A new web interface to improve access to resources for those in the life sciences
Last week I attended the launch of the new UK PubMed Central (UKPMC) site, which is being advertised as a new innovative web interface that will improve access to medically related literature.
UKPMC started as the UK version of the US PubMed and PubMed Cental (PMC), which are funded by the National Institutes of Health (NIH). I say PubMed and PMC as UKPMC not only provides access to all the material in PubMed (including material from MEDLINE) as well as access to the full text articles deposited in PMC as part of the NIH mandate on open access. In addition it acts as a repository for biomedically funded research in the UK (the funders and their policies are listed on UKPMC website), and this information is then made available to PubMed. Since researchers could access the same content via any of the three portals, the question was always, why should they use a UK speciﬁc portal, especially one that just redirected you to PubMed once you started searching? Those behind UKPMC have spent a lot of time working with research funders and researchers to help answer that question and as a result have developed a tool that can be integrated into a researchers work space and would add value to the existing UKPMC repository.
In collaboration with the EBI they have incorporated the ?Whatizit? service which will highlight and link all the biological entities within the abstract or open access full text article, enabling the researchers to get contextually important information about the article. They have also included tools to help monitor your research impact, such as being able to see just who is citing your work. They have also worked with funding agencies to enable you to tie your research output to your speciﬁc grant, which enables both parties to monitor the success of a particular funding stream.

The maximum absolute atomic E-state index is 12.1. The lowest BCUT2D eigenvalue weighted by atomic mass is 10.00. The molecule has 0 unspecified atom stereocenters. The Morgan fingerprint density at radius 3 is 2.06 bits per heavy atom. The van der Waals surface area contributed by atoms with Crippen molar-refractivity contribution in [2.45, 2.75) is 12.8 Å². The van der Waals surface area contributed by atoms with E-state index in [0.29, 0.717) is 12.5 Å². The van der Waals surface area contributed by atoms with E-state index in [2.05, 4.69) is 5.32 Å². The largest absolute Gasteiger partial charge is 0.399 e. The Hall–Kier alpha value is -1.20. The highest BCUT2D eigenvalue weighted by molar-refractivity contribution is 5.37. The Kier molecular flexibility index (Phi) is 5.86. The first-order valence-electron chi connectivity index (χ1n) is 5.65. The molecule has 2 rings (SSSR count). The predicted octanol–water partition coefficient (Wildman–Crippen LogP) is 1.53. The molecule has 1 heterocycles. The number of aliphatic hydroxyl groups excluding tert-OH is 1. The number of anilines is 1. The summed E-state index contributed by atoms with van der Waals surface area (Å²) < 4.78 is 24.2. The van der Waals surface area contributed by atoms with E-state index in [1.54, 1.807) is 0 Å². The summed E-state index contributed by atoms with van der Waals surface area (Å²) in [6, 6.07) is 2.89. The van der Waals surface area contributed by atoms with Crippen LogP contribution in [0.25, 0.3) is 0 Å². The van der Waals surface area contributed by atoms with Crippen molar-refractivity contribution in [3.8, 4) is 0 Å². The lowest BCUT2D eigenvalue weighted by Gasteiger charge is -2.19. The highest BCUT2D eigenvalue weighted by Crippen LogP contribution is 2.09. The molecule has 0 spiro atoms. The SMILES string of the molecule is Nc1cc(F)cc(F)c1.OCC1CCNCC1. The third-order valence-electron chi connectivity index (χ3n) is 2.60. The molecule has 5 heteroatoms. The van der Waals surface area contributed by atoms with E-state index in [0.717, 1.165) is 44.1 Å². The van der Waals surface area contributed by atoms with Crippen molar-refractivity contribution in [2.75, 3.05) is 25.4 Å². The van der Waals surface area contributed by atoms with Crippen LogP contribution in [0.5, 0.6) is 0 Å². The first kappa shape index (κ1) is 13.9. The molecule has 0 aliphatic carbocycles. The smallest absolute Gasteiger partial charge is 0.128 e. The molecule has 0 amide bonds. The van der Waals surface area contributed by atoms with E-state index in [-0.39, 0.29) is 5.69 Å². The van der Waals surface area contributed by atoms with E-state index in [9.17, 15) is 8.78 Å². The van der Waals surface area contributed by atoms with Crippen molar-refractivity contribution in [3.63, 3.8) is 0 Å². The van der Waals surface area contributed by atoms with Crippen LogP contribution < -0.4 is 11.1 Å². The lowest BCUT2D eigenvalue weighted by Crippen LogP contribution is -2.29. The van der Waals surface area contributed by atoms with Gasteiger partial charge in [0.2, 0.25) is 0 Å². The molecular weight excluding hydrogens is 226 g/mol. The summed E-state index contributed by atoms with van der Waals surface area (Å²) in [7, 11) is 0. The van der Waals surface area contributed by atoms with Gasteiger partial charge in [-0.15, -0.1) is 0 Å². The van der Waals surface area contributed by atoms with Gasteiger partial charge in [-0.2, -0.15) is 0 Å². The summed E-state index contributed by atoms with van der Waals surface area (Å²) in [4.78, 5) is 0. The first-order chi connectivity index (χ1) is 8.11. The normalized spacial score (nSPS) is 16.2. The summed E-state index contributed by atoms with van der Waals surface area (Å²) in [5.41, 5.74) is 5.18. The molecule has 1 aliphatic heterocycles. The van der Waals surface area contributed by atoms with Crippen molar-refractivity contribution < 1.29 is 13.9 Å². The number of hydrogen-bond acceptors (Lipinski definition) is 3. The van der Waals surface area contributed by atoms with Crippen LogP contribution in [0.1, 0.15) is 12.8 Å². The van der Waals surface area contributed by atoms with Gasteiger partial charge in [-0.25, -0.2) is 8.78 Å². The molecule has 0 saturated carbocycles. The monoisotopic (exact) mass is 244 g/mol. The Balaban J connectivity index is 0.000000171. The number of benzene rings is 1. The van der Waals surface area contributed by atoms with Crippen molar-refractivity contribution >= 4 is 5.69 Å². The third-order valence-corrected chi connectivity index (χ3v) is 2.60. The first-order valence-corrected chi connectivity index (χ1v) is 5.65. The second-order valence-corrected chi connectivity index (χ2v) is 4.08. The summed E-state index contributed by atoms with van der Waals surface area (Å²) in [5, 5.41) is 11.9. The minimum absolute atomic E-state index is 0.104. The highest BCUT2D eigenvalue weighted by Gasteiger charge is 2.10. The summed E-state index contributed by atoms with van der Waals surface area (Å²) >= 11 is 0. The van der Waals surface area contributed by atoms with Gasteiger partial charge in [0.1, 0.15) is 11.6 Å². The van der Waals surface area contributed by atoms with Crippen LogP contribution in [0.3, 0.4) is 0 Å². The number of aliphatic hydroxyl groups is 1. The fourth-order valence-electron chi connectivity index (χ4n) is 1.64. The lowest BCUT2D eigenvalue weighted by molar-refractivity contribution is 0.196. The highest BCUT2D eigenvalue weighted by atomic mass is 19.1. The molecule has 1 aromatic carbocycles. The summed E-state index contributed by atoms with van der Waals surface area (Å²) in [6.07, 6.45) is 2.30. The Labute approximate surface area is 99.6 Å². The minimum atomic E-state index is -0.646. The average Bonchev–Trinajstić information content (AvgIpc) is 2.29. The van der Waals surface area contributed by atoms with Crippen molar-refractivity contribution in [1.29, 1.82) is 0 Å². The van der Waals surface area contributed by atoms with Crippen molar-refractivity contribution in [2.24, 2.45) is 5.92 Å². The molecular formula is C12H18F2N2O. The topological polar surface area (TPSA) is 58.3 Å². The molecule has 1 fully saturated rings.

But for me, the most interesting addition and where I see the most added value is as a result of the role the British Library is playing in UKPMC. Not only will you be able to search the entire PubMed database, including a substantial number of free full text articles, but you will now have access to policy documents, reports, PhD thesis, and NICE guidelines. This additional material was often very difﬁcult to ﬁnd let alone get a hold of, so this will be very useful to researchers.
Also, one of the key points raised at the launch event is that the site is still very much in beta mode and they want feedback from users, particularly researchers. They are not just looking for ways to improve the existing site, but are also looking for suggestions on what to add to it, to make it more useful to researchers, for example linking to the information in Faculty1000. Email email@example.com with your thoughts.